Because what was left out of the devotional was verses 6 and 7:

For there is one God, and one mediator also between God and men, the man Christ Jesus, who gave Himself as a ransom for all, the testimony given at the proper time.

Regardless of our own individual beliefs and interpretations and political ideologies, we are all seeking to serve and glorify the one and only God, who ransomed us from sin and death and gifted us with eternal life in Him.

So during this controversy and the next (because there will doubtless be another one), I think the best thing I can do is not add another blog post stating my opinion on the topic, but to pray for those involved.  Without agenda, without taking sides, just pray for peace in their hearts and for the truth of God to be made known in and through them.

And so I put down my pen and I prayed for Douglas and Jared and Rachel.  I begged God to bring peace and unity to His people, because the God who reconciled Esau and Jacob and sinners to Himself can certainly reconcile evangelicals and progressives, Calvinists and Arminians, complementarians and egalitarians.  And I hope that you will pray with me, out of humility and love, for our political leaders, our cultural leaders, and our church leaders, even the ones you don’t agree with.

And then I wrote this blog post adding my opinion to the mix, because we all know I just can’t help it  :)

UPDATE: For those of you who have followed this whole issue, Jared C. Wilson posted a reflection and apology this evening.  It is one of the most humble and beautiful things I have ever read and genuinely made me cry.  Please read it and praise God for it.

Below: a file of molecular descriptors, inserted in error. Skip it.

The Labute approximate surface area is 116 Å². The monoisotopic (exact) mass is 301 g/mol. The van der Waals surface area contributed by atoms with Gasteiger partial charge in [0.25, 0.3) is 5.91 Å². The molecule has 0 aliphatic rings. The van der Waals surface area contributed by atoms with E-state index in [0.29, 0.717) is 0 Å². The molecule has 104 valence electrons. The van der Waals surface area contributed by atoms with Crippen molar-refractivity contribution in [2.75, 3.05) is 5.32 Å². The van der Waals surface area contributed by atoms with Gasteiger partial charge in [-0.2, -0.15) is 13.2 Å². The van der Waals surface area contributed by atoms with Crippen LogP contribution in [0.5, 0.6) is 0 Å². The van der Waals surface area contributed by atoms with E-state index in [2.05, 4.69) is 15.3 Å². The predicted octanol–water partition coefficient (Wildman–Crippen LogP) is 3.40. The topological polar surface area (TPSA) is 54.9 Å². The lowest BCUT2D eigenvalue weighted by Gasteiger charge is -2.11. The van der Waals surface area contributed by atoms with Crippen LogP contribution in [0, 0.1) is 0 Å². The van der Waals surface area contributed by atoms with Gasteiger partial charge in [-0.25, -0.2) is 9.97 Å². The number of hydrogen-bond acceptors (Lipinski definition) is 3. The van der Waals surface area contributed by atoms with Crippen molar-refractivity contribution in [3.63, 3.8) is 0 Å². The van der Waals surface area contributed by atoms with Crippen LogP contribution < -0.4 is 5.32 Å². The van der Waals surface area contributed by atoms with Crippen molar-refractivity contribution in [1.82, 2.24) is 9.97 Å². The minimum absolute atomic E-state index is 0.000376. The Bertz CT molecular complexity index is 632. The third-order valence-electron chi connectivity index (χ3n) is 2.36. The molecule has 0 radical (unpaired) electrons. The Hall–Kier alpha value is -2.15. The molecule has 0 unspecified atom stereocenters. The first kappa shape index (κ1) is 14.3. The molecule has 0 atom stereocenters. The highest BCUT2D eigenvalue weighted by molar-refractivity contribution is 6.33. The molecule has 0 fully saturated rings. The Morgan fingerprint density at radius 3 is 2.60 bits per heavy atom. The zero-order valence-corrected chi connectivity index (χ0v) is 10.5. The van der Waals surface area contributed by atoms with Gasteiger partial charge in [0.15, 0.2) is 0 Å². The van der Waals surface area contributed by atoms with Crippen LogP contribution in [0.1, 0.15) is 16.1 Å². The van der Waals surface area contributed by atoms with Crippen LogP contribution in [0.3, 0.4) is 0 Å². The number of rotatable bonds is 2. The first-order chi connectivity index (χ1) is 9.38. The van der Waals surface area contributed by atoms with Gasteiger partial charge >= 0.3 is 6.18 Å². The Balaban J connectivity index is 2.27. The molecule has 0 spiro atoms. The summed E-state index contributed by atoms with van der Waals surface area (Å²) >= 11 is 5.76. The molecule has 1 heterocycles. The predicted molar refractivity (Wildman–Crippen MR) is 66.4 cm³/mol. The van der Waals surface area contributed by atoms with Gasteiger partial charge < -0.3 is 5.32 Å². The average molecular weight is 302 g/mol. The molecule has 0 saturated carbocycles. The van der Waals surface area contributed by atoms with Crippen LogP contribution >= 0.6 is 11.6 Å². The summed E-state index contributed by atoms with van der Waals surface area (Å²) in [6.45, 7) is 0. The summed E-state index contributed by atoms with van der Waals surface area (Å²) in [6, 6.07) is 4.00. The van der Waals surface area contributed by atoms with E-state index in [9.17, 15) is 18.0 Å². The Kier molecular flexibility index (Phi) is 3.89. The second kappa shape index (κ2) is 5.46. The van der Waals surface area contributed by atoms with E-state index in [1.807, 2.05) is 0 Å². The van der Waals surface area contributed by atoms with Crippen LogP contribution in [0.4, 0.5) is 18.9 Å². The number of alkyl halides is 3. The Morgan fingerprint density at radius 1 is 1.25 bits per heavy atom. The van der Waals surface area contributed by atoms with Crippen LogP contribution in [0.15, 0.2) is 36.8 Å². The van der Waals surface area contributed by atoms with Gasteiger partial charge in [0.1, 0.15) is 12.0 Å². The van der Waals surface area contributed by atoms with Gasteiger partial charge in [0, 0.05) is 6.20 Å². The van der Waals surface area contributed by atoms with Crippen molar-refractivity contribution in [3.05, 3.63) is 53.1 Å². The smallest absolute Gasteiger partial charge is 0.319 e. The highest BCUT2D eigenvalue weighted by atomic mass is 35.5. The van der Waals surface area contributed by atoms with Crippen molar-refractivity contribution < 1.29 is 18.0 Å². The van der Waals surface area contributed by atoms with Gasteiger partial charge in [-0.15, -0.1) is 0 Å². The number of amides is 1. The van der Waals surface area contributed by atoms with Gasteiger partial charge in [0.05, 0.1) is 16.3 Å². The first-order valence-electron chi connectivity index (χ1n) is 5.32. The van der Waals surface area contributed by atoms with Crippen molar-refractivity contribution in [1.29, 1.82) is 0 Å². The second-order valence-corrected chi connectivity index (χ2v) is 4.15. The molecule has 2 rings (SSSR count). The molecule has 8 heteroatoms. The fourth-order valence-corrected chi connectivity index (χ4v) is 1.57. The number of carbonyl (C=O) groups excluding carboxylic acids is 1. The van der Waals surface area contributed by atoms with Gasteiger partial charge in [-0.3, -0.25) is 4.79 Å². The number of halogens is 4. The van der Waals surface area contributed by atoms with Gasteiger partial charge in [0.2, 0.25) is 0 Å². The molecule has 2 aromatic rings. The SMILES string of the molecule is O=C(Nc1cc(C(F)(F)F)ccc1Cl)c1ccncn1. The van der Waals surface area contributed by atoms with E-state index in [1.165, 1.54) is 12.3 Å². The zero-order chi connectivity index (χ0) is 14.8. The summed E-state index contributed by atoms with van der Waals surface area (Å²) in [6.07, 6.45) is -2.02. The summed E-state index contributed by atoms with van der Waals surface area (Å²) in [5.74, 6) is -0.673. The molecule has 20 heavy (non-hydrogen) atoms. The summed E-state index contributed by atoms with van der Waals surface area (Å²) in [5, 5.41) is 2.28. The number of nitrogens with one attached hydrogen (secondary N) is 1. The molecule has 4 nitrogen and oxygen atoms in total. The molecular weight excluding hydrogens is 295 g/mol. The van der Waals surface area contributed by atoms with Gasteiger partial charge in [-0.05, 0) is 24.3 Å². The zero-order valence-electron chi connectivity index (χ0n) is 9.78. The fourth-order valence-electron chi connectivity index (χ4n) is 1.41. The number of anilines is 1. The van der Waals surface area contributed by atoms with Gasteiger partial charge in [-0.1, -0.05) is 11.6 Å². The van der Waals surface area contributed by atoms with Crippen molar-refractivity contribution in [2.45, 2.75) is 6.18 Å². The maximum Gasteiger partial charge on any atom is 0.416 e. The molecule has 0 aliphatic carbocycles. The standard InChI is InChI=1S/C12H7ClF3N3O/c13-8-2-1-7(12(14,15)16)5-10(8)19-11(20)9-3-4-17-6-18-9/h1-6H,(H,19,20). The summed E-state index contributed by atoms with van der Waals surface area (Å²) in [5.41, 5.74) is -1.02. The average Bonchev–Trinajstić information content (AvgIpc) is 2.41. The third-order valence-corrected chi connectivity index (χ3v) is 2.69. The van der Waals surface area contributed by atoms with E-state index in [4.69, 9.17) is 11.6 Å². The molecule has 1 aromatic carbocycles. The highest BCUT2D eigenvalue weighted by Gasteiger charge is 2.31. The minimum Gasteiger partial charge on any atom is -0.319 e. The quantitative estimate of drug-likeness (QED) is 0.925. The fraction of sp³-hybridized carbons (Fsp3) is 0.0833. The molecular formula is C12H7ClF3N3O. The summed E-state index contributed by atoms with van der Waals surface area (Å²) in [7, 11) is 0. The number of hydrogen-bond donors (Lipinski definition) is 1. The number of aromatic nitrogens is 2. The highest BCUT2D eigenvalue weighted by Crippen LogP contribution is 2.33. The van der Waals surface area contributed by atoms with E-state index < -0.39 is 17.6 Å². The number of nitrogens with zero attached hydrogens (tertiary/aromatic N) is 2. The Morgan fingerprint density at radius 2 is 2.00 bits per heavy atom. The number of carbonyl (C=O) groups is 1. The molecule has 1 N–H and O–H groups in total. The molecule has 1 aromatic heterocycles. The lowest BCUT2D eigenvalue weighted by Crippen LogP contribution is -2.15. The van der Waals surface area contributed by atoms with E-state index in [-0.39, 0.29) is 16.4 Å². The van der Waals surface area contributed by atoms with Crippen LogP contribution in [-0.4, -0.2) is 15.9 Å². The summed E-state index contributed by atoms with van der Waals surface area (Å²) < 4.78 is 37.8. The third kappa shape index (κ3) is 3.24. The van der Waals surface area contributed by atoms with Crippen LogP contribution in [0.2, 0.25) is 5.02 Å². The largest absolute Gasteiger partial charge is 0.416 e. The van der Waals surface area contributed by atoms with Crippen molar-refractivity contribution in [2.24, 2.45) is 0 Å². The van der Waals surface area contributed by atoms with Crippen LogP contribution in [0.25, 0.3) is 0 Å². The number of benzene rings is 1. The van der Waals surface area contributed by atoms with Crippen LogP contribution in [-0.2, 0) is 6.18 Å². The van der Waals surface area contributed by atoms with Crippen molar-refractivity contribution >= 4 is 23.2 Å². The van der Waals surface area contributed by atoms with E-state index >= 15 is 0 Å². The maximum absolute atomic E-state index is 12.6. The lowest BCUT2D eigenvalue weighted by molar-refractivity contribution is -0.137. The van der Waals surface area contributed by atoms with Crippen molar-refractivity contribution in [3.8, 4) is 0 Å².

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2 Comments

  1. Suzanne Evans

     /  July 21, 2012

    Thank you so much for bringing biblical balance to this whole sad ordeal. It has indeed been a heartbreaking scenario to follow. Sometimes I wondered if the participants remembered that God was listening as HIs children talked to one another so disparagingly, that He was watching them tear each other apart, reading their blasts as each side attempted to fell the other.

    I do not believe any disagreement could possibly be important enough to dishonor the body of Christ thus. At such a time as this, I think we come close to being practical atheists. We are on stage attempting to amass an approving human audience, as if there is no God to offend and be accountable to. Your call to PRAY for our brothers and sisters is just what I needed. Thank you again.

    Reply
    • It has been difficult to read many of the comments, but also convicting. The call to pray is not only for others, but also for myself. My first response is often sarcasm and it is only by God’s grace that this incident and this devotional coincided and it is His grace that gave me a different response. I’m glad that He was able to use my words to encourage you.

      Reply